ARLINGTON, Va. — Saildrone Inc., an operator of ocean-going unmanned surface vessels (USVs), has been selected by Google to collect oceanographic data on the Gulf Stream.
“Saildrone has been selected to receive a grant of over €$1 million ($1.2 million USD) from the Google.org Impact Challenge on Climate to collect data in the Gulf Stream that has the potential to transform weather forecasting and our ability to create more accurate global carbon budgets,” Saildrone spokeswoman Susan Ryan said in a statement to Seapower.
“The Gulf Stream region has a significant impact on weather and climate in Europe and around the globe but is undersampled due to the violent seas and harsh weather in the region,” Ryan said. “These treacherous conditions make it too dangerous to send research ships and crew into the area for extended periods, especially in winter. It is shocking that 70% of the world is covered by oceans, yet only 2% of the ocean has been sampled for critical ocean data.”
“Saildrone is a company building and operating unmanned surface vehicles that are powered primarily by solar energy, with wind being the primary propellent for the craft,” said Ron Tremain, Saildrone’s vice president for Maritime Domain Awareness during an earlier interview with Seapower.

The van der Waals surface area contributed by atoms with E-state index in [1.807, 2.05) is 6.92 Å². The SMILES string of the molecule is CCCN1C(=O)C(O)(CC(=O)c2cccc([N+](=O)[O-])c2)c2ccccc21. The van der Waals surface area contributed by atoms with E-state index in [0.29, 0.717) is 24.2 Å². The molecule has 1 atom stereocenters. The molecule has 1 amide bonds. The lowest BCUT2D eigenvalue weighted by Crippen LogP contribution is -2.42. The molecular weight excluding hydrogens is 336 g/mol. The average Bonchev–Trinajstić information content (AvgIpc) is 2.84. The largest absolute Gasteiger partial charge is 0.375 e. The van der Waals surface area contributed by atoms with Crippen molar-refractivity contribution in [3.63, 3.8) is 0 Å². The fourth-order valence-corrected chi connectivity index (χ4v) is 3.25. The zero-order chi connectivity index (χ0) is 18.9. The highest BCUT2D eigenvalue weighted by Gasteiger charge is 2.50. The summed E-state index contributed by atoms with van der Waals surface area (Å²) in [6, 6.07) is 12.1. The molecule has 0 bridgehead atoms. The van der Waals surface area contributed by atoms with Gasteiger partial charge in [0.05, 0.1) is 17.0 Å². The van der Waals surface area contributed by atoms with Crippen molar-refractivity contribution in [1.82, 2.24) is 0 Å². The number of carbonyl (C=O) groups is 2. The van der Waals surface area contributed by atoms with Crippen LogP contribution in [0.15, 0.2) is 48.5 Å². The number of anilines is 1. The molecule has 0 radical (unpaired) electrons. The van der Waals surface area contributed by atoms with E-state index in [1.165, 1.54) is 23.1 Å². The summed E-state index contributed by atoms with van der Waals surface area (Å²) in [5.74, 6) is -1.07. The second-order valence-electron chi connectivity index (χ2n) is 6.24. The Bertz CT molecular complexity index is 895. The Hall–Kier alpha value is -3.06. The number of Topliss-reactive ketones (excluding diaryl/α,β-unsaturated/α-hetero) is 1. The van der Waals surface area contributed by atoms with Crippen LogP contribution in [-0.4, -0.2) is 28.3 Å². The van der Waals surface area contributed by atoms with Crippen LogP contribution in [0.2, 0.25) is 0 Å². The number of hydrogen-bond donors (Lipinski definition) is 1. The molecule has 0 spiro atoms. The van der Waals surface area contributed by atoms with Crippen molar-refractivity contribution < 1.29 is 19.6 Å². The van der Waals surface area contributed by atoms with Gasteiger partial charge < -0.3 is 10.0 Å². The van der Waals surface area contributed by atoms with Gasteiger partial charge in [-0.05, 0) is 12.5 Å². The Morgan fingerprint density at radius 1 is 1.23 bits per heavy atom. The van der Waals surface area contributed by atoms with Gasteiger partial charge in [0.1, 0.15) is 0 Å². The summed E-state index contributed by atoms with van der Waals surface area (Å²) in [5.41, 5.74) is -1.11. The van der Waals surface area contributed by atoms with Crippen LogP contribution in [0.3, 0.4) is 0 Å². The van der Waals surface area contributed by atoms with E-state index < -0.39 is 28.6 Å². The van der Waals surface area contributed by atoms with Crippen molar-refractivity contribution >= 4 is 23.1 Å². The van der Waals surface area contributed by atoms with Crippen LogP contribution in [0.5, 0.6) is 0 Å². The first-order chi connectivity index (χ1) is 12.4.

The Gulf Stream expedition will be conducted by several of Saildrone Explorers, which are 23 feet long and typically proceed at four knots by sail.
The carbon-fiber sail on each is more like a wing than a sail, but it is a sail that can be controlled mechanically and with the wind. Depending on which direction we want it to sail, the operator can make adjustments to increase the speed, decrease the speed, change course direction as needed, Tremain said.
The Explorer, the smallest of Saildrone’s USVs, are fitted with an advanced sensor suite of atmospheric and oceanographic sensors, combined with radar, the Automatic Information System, and a set of electro-optical cameras.
Saildrone will launch six Explorer USVs to spend up to a year continuously collecting critical data in the Gulf Stream while creating no environmental footprint, Ryan said. This mission will collect critical data at a resolution that has not been possible previously, yielding new insights into the transport of heat and carbon around our oceans.